On the tip of borgo Santa Croce, a quiet street flanked by 16th-century buildings, several small openings are carved out of the meter-thick walls of the Palazzo Corsini-Antinori. Now owned by the Roselli-Cecconi family, the palazzo has a grand bearing where one is plunged into the Renaissance. A wooden carving with an aged shop name lies above one doorway. The fading is natural and warranted, a suggestion that, beyond this door, you will enter into another time, a time of memory, a past time of a somewhat forgotten world. You will be entering a mystical world of perfumery. Welcome to AquaFlor.
As you open the heavy glass door, you will be forgiven for forgetting to breathe, for you are immediately transported to a world of color, imagery, light, reflection and mystical scents, but above all, the sensation of floating in a dream. The ancient rooms are regal but personal, tinged in a luscious caramel-amber warmly accented with rich blues and burgundies, creams and grisailles. Suddenly you remember childhood moments by way of some whimsical wizardry.
Greeted warmly by elegant multilingual women who ask if they may assist with whatever scent your heart might desire, no sooner is the manager of AquaFlor there to offer a greeting. A kind and gentle man, Fiorenzo Arena is at once humble and proud of this wondrous place of which he is in charge. He tells the story of how, when he was a little boy, his mother was fascinated by beauty, wrapping coins in linen cloth lightly scented with lavender that she would give to her young son as a gift. Even after all these years, that same scent conjures his mother in his mind. Next to Fiorenzo is his elegant younger nephew Donato, who also directs aspects of the family business. Together, they exude joyous energy as they share the secrets of this magical place and speak of the family patriarch, Fiorenzo’s older brother, Mauro, who brought this dream to life.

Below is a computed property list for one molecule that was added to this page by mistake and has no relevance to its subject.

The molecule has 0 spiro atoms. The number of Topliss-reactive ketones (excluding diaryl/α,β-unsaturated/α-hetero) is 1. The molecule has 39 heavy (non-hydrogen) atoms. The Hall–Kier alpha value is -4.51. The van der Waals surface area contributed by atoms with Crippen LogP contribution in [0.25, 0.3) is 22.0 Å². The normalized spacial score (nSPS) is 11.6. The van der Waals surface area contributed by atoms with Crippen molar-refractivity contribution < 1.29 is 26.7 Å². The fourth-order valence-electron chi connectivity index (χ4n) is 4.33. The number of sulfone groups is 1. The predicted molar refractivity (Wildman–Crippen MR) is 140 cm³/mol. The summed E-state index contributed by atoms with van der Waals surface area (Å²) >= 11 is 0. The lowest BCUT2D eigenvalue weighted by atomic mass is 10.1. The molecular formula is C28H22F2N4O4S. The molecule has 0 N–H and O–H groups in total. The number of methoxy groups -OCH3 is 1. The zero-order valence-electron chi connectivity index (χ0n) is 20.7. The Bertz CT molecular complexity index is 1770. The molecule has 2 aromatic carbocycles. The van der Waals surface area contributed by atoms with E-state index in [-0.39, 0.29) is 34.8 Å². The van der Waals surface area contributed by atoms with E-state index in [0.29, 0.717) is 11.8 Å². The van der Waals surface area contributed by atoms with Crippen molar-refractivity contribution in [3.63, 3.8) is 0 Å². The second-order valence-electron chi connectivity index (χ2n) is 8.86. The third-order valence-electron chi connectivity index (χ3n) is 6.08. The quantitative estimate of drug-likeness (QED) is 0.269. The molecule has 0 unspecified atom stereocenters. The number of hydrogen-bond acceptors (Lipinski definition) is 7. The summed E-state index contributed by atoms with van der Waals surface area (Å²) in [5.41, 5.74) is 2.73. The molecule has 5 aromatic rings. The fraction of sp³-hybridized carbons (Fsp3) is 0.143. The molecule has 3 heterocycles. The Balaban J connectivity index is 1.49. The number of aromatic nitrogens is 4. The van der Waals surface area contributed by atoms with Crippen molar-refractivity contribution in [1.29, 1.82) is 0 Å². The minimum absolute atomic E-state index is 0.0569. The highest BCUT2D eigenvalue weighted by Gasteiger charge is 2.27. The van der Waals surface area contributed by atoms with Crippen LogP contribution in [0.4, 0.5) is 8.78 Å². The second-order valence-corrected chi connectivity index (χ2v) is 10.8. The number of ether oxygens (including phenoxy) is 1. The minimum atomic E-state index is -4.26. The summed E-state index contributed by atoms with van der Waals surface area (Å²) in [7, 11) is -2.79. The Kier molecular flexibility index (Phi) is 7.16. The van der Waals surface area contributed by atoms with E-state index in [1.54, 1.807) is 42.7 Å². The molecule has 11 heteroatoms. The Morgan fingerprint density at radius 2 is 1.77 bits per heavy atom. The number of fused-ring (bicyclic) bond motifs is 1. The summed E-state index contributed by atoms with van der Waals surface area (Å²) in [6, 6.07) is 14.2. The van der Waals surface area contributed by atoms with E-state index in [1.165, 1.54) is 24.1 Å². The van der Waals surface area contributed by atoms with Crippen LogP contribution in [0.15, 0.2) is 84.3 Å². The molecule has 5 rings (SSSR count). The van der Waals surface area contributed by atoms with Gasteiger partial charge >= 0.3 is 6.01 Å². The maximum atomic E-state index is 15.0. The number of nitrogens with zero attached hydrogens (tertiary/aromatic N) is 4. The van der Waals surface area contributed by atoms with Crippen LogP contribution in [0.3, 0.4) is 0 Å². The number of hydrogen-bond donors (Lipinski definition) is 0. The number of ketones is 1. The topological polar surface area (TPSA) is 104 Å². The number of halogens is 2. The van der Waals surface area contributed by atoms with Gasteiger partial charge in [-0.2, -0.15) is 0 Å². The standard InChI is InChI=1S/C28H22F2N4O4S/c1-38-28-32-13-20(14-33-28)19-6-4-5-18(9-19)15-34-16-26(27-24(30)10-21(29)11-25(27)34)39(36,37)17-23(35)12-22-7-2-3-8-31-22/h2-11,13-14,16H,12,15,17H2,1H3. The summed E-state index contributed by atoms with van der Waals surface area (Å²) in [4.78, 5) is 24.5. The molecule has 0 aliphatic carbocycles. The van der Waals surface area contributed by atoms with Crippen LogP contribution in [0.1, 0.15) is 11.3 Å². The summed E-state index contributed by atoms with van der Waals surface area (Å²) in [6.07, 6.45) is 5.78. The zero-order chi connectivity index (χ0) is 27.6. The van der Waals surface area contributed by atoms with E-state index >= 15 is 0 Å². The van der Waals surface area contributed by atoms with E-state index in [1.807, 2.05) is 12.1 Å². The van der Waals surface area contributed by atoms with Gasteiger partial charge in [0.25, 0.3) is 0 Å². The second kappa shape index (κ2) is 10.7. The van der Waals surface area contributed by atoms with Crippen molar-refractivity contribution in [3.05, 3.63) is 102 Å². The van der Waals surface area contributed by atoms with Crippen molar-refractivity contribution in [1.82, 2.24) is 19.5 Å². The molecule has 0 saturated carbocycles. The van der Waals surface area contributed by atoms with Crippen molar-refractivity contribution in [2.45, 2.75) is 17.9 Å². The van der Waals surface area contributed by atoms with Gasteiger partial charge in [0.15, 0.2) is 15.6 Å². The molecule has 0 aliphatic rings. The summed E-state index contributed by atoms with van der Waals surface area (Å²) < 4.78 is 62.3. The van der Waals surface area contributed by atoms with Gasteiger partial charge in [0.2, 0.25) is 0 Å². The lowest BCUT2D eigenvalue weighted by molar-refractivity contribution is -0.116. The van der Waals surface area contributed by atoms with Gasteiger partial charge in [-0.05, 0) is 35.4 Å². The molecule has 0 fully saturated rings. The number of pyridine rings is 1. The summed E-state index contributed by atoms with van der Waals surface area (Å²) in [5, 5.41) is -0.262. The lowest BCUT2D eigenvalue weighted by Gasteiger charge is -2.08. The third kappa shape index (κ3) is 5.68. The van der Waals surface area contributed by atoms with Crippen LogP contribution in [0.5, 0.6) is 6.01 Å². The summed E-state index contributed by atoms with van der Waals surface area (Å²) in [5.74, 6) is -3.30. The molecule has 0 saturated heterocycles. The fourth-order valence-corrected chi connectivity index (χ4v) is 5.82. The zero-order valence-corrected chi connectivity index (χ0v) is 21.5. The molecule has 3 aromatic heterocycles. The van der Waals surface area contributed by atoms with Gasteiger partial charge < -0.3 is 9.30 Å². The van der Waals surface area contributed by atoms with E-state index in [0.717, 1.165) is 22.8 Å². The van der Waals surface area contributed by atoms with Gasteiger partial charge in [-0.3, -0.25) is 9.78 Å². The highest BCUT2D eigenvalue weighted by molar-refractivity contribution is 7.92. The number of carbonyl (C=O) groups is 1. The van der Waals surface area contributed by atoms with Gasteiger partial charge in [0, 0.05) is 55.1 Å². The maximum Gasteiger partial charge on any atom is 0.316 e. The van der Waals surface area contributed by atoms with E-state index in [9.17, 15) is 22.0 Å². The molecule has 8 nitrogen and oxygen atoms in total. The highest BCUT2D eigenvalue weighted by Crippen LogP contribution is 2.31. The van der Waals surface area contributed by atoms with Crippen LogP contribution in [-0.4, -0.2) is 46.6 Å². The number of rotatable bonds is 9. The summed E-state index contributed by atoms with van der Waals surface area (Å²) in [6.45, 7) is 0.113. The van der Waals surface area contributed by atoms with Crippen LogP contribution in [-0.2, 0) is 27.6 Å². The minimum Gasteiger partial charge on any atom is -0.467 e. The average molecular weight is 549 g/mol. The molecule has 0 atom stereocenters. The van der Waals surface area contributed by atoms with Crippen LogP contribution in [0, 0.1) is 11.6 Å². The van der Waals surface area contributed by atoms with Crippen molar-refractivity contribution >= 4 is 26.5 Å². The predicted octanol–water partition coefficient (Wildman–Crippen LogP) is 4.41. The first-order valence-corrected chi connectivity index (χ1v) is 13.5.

Mauro Arena, a philosopher by nature and by first profession, was born in the south of Italy and now travels between his home and businesses in Puglia and his world in Florence. Speaking with Mauro is like engaging with your very best childhood friend who recalls the happiest happenings with such enthusiasm that you can’t help but believe that you were there right alongside him as he devoured life’s beauties. So infectious is Mauro’s storytelling that, mid-thought, he is likely to start laughing, unable to form words; that’s how much the memory amuses him. You cannot help but laugh with him, even though you have no idea where the story is going.